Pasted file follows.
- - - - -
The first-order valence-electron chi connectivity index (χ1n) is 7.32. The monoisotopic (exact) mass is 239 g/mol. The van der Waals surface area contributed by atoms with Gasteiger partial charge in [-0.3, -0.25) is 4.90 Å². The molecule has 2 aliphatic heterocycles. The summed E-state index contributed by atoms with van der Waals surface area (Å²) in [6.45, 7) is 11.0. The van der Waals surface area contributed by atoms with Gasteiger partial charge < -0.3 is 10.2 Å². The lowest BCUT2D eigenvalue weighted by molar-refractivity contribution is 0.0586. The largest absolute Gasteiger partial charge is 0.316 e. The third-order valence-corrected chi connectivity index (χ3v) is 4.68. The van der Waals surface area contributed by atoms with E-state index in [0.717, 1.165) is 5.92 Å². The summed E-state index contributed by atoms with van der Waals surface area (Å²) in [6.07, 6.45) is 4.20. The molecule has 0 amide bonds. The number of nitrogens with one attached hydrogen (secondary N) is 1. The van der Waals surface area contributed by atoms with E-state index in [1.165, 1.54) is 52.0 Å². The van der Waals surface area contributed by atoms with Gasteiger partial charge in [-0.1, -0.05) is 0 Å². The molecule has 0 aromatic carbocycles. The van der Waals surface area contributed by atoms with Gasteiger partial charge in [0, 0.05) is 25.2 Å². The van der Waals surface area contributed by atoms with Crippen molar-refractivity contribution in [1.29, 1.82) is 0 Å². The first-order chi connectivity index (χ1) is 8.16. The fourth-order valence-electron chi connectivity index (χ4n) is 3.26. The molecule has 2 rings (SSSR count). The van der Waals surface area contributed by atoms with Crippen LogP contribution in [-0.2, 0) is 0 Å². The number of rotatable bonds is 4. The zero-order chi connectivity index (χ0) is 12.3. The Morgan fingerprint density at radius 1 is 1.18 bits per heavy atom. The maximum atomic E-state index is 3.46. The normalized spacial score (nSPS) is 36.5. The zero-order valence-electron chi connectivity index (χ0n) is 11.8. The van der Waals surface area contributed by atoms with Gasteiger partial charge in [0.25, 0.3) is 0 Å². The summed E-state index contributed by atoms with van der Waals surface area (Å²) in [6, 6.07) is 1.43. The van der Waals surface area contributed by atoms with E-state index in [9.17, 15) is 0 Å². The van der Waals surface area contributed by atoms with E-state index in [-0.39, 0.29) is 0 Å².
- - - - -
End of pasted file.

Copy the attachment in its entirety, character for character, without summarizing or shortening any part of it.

The first-order valence-electron chi connectivity index (χ1n) is 7.32. The monoisotopic (exact) mass is 239 g/mol. The van der Waals surface area contributed by atoms with Gasteiger partial charge in [-0.3, -0.25) is 4.90 Å². The molecule has 2 aliphatic heterocycles. The summed E-state index contributed by atoms with van der Waals surface area (Å²) in [6.45, 7) is 11.0. The van der Waals surface area contributed by atoms with Gasteiger partial charge < -0.3 is 10.2 Å². The lowest BCUT2D eigenvalue weighted by molar-refractivity contribution is 0.0586. The largest absolute Gasteiger partial charge is 0.316 e. The third-order valence-corrected chi connectivity index (χ3v) is 4.68. The van der Waals surface area contributed by atoms with E-state index in [0.717, 1.165) is 5.92 Å². The summed E-state index contributed by atoms with van der Waals surface area (Å²) in [6.07, 6.45) is 4.20. The molecule has 0 amide bonds. The number of nitrogens with one attached hydrogen (secondary N) is 1. The van der Waals surface area contributed by atoms with E-state index in [1.165, 1.54) is 52.0 Å². The van der Waals surface area contributed by atoms with Gasteiger partial charge in [-0.1, -0.05) is 0 Å². The molecule has 0 aromatic carbocycles. The van der Waals surface area contributed by atoms with Gasteiger partial charge in [0, 0.05) is 25.2 Å². The van der Waals surface area contributed by atoms with Crippen molar-refractivity contribution in [1.29, 1.82) is 0 Å². The first-order chi connectivity index (χ1) is 8.16. The fourth-order valence-electron chi connectivity index (χ4n) is 3.26. The molecule has 2 rings (SSSR count). The van der Waals surface area contributed by atoms with Crippen LogP contribution in [-0.2, 0) is 0 Å². The number of rotatable bonds is 4. The zero-order chi connectivity index (χ0) is 12.3. The Morgan fingerprint density at radius 1 is 1.18 bits per heavy atom. The maximum atomic E-state index is 3.46. The normalized spacial score (nSPS) is 36.5. The zero-order valence-electron chi connectivity index (χ0n) is 11.8. The van der Waals surface area contributed by atoms with Gasteiger partial charge in [0.25, 0.3) is 0 Å². The summed E-state index contributed by atoms with van der Waals surface area (Å²) in [6, 6.07) is 1.43. The van der Waals surface area contributed by atoms with E-state index in [9.17, 15) is 0 Å². The van der Waals surface area contributed by atoms with E-state index in [-0.39, 0.29) is 0 Å².